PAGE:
Pulsatile arterial wall-blood flow interaction with wall pre-stress computed using an inverse algorithm.

Das A, Paul A, Taylor MD, Banerjee RK - Biomed Eng Online (2015)

Computed flow-rate under pulsatile pressure. Transient flow rate under pulsatile pressure load with wall pre-stress.
© Copyright Policy - open-access
Related In: Results  -  Collection

License 1 - License 2
Show All Figures
getmorefigures.php?uid=PMC4306109&req=5

Figure 7: Computed flow-rate under pulsatile pressure. Transient flow rate under pulsatile pressure load with wall pre-stress.
Mentions: The transient flow rate computed for the pre-stressed artery by applying the pulsatile pressure pulse is shown in Figure 7. The numerically computed time averaged flow rate, 246 ml/min, was 30% higher than the measured flow rate of 188 ml/min as reported by Sinha-Roy et al., [13], for the tapered femoral artery. The measured flow rate of 188 ml/min was obtained using Doppler flow wire for the tapered femoral artery. The difference between the computed and measured value could be because of Doppler measurements, which are based on average peak velocity (APV) and have been reported to register a lower flow rate than actual [31-33].

Bottom Line: Under physiologic pulsatile pressure applied to the pre-stressed artery, the time averaged longitudinal stress was found to be 42.5% higher than the circumferential stresses.The results of this study are similar to the results reported by Zhang et al., (2005) for the left anterior descending coronary artery.The wall stresses were higher in magnitude in the longitudinal direction, under physiologic pressure after incorporating the effect of in-vivo axial stretch and pressure loading.

View Article: PubMed Central - HTML - PubMed

ABSTRACT

Background: The computation of arterial wall deformation and stresses under physiologic conditions requires a coupled compliant arterial wall-blood flow interaction model. The in-vivo arterial wall motion is constrained by tethering from the surrounding tissues. This tethering, together with the average in-vivo pressure, results in wall pre-stress. For an accurate simulation of the physiologic conditions, it is important to incorporate the wall pre-stress in the computational model. The computation of wall pre-stress is complex, as the un-loaded and un-tethered arterial shape with residual stress is unknown. In this study, the arterial wall deformation and stresses in a canine femoral artery under pulsatile pressure was computed after incorporating the wall pre-stresses. A nonlinear least square optimization based inverse algorithm was developed to compute the in-vivo wall pre-stress.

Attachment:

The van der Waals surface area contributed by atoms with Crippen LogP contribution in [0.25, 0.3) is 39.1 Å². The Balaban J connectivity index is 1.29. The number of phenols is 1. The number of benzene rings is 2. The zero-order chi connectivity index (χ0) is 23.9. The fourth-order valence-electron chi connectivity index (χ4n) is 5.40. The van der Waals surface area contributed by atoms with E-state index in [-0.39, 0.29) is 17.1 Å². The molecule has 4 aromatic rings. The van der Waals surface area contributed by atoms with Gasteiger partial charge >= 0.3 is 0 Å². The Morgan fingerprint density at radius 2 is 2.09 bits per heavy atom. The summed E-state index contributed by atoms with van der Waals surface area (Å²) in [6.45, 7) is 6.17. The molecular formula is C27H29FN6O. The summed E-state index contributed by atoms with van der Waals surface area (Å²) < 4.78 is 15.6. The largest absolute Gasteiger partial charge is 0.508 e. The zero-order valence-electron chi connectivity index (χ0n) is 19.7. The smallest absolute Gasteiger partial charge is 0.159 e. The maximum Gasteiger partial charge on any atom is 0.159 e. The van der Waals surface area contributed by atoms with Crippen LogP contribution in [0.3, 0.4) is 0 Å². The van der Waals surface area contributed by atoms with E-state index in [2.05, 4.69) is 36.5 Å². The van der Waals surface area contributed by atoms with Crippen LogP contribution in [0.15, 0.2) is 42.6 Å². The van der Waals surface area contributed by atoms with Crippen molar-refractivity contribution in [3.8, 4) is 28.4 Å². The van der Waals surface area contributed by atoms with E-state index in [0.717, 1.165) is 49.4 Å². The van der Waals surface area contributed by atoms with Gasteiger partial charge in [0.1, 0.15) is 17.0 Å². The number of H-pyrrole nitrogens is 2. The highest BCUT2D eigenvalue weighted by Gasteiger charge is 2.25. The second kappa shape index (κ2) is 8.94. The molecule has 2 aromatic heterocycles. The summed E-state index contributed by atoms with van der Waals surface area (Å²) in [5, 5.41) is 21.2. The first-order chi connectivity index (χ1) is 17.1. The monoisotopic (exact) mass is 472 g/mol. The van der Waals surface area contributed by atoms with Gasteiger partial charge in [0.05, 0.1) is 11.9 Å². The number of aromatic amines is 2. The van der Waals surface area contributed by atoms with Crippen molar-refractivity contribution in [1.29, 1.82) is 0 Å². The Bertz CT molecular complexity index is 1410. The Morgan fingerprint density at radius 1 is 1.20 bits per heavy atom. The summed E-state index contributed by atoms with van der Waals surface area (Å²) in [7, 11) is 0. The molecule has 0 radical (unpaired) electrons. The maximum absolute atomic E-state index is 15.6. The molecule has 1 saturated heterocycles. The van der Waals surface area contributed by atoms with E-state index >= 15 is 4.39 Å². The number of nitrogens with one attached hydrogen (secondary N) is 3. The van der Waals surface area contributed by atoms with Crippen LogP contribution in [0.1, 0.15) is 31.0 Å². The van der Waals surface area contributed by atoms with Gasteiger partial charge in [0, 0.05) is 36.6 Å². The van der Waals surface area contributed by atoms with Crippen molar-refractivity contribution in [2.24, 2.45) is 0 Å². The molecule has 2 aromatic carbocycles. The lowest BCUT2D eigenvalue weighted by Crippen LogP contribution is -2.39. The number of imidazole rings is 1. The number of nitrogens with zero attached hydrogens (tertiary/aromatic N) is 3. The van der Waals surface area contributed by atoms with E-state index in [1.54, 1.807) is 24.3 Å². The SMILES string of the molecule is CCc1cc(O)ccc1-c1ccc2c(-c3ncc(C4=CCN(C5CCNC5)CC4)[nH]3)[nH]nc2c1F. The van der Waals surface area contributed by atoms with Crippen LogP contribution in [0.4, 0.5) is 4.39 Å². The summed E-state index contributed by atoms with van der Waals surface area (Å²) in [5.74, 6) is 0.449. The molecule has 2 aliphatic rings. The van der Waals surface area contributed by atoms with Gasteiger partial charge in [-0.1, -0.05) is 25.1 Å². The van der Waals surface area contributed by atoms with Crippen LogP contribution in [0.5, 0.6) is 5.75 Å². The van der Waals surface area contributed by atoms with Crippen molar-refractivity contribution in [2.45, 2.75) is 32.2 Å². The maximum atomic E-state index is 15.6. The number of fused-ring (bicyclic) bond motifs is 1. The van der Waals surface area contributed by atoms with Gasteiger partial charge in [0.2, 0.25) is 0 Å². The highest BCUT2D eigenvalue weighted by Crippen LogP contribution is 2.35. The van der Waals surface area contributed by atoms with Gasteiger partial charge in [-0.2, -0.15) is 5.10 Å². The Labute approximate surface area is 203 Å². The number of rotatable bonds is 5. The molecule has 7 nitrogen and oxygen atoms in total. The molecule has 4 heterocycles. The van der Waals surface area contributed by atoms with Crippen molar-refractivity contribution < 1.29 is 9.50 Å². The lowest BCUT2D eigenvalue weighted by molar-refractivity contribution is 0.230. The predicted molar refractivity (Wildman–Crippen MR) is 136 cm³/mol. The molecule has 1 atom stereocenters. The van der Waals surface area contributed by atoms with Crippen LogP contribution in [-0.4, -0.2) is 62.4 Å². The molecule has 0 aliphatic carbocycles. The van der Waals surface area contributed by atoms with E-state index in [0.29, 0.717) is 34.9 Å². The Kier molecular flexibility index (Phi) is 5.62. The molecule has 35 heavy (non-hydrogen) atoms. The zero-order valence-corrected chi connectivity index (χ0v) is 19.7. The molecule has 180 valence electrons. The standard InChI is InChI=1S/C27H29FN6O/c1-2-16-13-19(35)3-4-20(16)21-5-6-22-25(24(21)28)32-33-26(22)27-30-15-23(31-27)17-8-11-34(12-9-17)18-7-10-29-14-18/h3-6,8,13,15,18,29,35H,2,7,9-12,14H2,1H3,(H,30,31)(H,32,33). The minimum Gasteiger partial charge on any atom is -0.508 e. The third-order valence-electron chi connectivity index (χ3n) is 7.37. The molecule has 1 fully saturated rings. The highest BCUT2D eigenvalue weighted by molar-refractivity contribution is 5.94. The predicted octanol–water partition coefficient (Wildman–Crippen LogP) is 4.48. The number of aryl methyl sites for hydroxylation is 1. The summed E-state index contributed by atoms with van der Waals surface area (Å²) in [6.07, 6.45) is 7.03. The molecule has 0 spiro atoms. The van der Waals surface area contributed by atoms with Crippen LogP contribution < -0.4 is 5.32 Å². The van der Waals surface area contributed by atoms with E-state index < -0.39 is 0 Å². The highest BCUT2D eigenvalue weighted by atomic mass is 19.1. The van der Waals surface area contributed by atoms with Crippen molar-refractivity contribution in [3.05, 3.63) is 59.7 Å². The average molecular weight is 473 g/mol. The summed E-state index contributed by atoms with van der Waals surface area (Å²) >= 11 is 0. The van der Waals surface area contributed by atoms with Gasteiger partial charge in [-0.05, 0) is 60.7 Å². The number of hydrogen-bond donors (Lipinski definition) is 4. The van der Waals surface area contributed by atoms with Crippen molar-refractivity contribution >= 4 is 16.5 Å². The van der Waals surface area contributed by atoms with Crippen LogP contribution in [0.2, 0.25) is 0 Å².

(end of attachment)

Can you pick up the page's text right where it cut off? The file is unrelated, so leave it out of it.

Methods: First, the proposed inverse algorithm was used to obtain the un-loaded and un-tethered arterial geometry from the unstressed in-vivo geometry. Then, the un-loaded, and un-tethered arterial geometry was pre-stressed by applying a mean in-vivo pressure of 104.5 mmHg and an axial stretch of 48% from the un-tethered length. Finally, the physiologic pressure pulse was applied at the inlet and the outlet of the pre-stressed configuration to calculate the in-vivo deformation and stresses. The wall material properties were modeled with an incompressible, Mooney-Rivlin model derived from previously published experimental stress-strain data (Attinger et al., 1968).

Results: The un-loaded and un-tethered artery geometry computed by the inverse algorithm had a length, inner diameter and thickness of 35.14 mm, 3.10 mm and 0.435 mm, respectively. The pre-stressed arterial wall geometry was obtained by applying the in-vivo axial-stretch and average in-vivo pressure to the un-loaded and un-tethered geometry. The length of the pre-stressed artery, 51.99 mm, was within 0.01 mm (0.019%) of the in-vivo length of 52.0 mm; the inner diameter of 3.603 mm was within 0.003 mm (0.08%) of the corresponding in-vivo diameter of 3.6 mm, and the thickness of 0.269 mm was within 0.0015 mm (0.55%) of the in-vivo thickness of 0.27 mm. Under physiologic pulsatile pressure applied to the pre-stressed artery, the time averaged longitudinal stress was found to be 42.5% higher than the circumferential stresses. The results of this study are similar to the results reported by Zhang et al., (2005) for the left anterior descending coronary artery.

Conclusions: An inverse method was adopted to compute physiologic pre-stress in the arterial wall before conducting pulsatile hemodynamic calculations. The wall stresses were higher in magnitude in the longitudinal direction, under physiologic pressure after incorporating the effect of in-vivo axial stretch and pressure loading.

Show MeSH
Related in: MedlinePlus